State University; Douglas Bailer, Northeast Alabama Community College; Michael Hicks, SheltonState Community College; Patricia C. Eiland, Troy University, Montgomery Campus; JamesL. Wang, The University of Alabama; Stephen Brick, University of South Alabama; Joerg Feldvoss,University of South Alabama ALASKA Mark A. Fitch, University of Alaska Anchorage;Kamal Narang, University of Alaska Anchorage; Alexei Rybkin, University of Alaska Fairbanks;Martin Getz, University of Alaska Fairbanks ARIZONA Stefania Tracogna, Arizona StateUniversity; Bruno Welfert, Arizona State University; Light Bryant, Arizona Western College;Daniel Russow, Arizona Western College; Jennifer Jameson, Coconino College; George Cole,Mesa Community College; David Schultz, Mesa Community College; Michael Bezusko, PimaCommunity College, Desert Vista Campus; Garry Carpenter, Pima Community College, NorthwestCampus; Paul Flasch, Pima County Community College; Jessica Knapp, Pima Community College,Northwest Campus; Roger Werbylo, Pima County Community College; Katie Louchart, NorthernArizona University; Janet McShane, Northern Arizona University; Donna M. Krawczyk, TheUniversity of Arizona ARKANSAS Deborah Parker, Arkansas Northeastern College;J. Michael Hall, Arkansas State University; Kevin Cornelius, Ouachita Baptist University;Hyungkoo Mark Park, Southern Arkansas University; Katherine Pinzon, University of Arkansas atFort Smith; Denise LeGrand, University of Arkansas at Little Rock; John Annulis, University ofArkansas at Monticello; Erin Haller, University of Arkansas, Fayetteville; Daniel J. Arrigo,University of Central Arkansas CALIFORNIA Harvey Greenwald, California PolytechnicState University, San Luis Obispo; Charles Hale, California Polytechnic State University; JohnM. Alongi, California Polytechnic State University, San Luis Obispo; John Hagen, CaliforniaPolytechnic State University, San Luis Obispo; Colleen Margarita Kirk, California PolytechnicState University, San Luis Obispo; Lawrence Sze, California Polytechnic State University, SanLuis Obispo; Raymond Terry, California Polytechnic State University, San Luis Obispo; JamesR. McKinney, California State Polytechnic University, Pomona; Robin Wilson, California StatePolytechnic University, Pomona; Charles Lam, California State University, Bakersfield ; DavidMcKay, California State University, Long Beach; Melvin Lax, California State University, LongBeach; Wallace A. Etterbeek, California State University, Sacramento; Mohamed Allali, ChapmanUniversity; George Rhys, College of the Canyons; Janice Hector, DeAnza College; Isabelle Saber,Glendale Community College; Peter Stathis, Glendale Community College; Douglas B. Lloyd,Golden West College; Thomas Scardina, Golden West College; Kristin Hartford, Long Beach CityCollege; Eduardo Arismendi-Pardi, Orange Coast College; Mitchell Alves, Orange Coast College;Yenkanh Vu, Orange Coast College; Yan Tian, Palomar College; Donna E. Nordstrom, PasadenaCity College; Don L. Hancock, Pepperdine University; Kevin Iga, Pepperdine University; AdolfoJ. Rumbos, Pomona College; Carlos de la Lama, San Diego City College; Matthias Beck, SanFrancisco State University; Arek Goetz, San Francisco State University; Nick Bykov, San JoaquinDelta College; Eleanor Lang Kendrick, San Jose City College; Elizabeth Hodes, Santa BarbaraCity College; William Konya, Santa Monica College; John Kennedy, Santa Monica College; PeterLee, Santa Monica College; Richard Salome, Scotts Valley High School; Norman Feldman,Sonoma State University; Elaine McDonald, Sonoma State University; John D. Eggers, Universityof California, San Diego; Bruno Nachtergaele, University of California, Davis; BoumedieneHamzi, University of California, Davis; Richard Leborne, University of California, San Diego;Peter Stevenhagen, University of California, San Diego; Jeffrey Stopple, University of California,Santa Barbara; Guofang Wei, University of California, Santa Barbara; Rick A. Simon, Universityof La Verne; Mohamad A. Alwash, West Los Angeles College; Calder Daenzer, University ofCalifornia, Berkeley; Jude Thaddeus Socrates, Pasadena City College; Cheuk Ying Lam,California State University Bakersfield ; Borislava Gutarts, California State University, LosAngeles; Daniel Rogalski, University of California, San Diego; Don Hartig, California PolytechnicState University; Anne Voth, Palomar College; Jay Wiestling, Palomar College; LindseyBramlett-Smith, Santa Barbara City College; Dennis Morrow, College of the Canyons; SydneyShanks, College of the Canyons; Bob Tolar, College of the Canyons; Gene W. Majors, FullertonCollege; Robert Diaz, Fullerton College; Gregory Nguyen, Fullerton College; Paul Sjoberg,Fullerton College; Deborah Ritchie, Moorpark College; Maya Rahnamaie, Moorpark College;Kathy Fink, Moorpark College; Christine Cole, Moorpark College; K. Di Passero, MoorparkCollege; Sid Kolpas, Glendale Community College; Miriam Castrconde, Irvine Valley College;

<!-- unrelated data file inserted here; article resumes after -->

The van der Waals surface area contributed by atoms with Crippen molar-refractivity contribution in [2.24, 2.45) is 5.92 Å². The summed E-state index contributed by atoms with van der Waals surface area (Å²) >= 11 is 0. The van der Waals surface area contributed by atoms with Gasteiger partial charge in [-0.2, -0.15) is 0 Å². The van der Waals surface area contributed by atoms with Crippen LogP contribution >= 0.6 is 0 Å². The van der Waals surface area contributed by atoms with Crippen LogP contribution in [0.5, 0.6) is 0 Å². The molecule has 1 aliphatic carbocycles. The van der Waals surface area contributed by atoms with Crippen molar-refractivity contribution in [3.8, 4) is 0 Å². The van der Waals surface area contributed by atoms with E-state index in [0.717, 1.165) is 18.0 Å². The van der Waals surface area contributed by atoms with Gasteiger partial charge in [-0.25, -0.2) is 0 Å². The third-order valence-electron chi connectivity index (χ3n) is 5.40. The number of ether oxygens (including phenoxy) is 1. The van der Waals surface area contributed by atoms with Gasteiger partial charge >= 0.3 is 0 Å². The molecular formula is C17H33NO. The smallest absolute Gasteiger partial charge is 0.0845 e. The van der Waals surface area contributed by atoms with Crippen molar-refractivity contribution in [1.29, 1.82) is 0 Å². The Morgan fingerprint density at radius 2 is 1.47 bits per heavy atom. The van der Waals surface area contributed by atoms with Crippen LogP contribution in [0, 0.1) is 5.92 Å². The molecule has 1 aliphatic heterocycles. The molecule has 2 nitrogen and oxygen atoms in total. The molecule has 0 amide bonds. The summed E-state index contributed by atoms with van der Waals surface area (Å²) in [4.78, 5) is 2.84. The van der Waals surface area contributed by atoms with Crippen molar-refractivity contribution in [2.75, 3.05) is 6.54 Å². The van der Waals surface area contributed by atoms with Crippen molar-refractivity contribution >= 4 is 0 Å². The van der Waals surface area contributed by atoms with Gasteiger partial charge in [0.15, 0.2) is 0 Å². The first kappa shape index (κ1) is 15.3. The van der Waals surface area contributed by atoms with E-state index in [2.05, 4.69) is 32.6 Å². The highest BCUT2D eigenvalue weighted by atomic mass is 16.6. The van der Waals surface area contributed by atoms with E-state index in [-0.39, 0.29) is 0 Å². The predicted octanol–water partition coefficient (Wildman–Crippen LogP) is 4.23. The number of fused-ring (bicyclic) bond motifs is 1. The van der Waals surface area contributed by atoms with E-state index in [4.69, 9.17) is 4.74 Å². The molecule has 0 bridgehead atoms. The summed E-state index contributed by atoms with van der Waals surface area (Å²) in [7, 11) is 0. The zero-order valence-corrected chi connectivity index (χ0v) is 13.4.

• ACKNOWLEDGMENTS xvii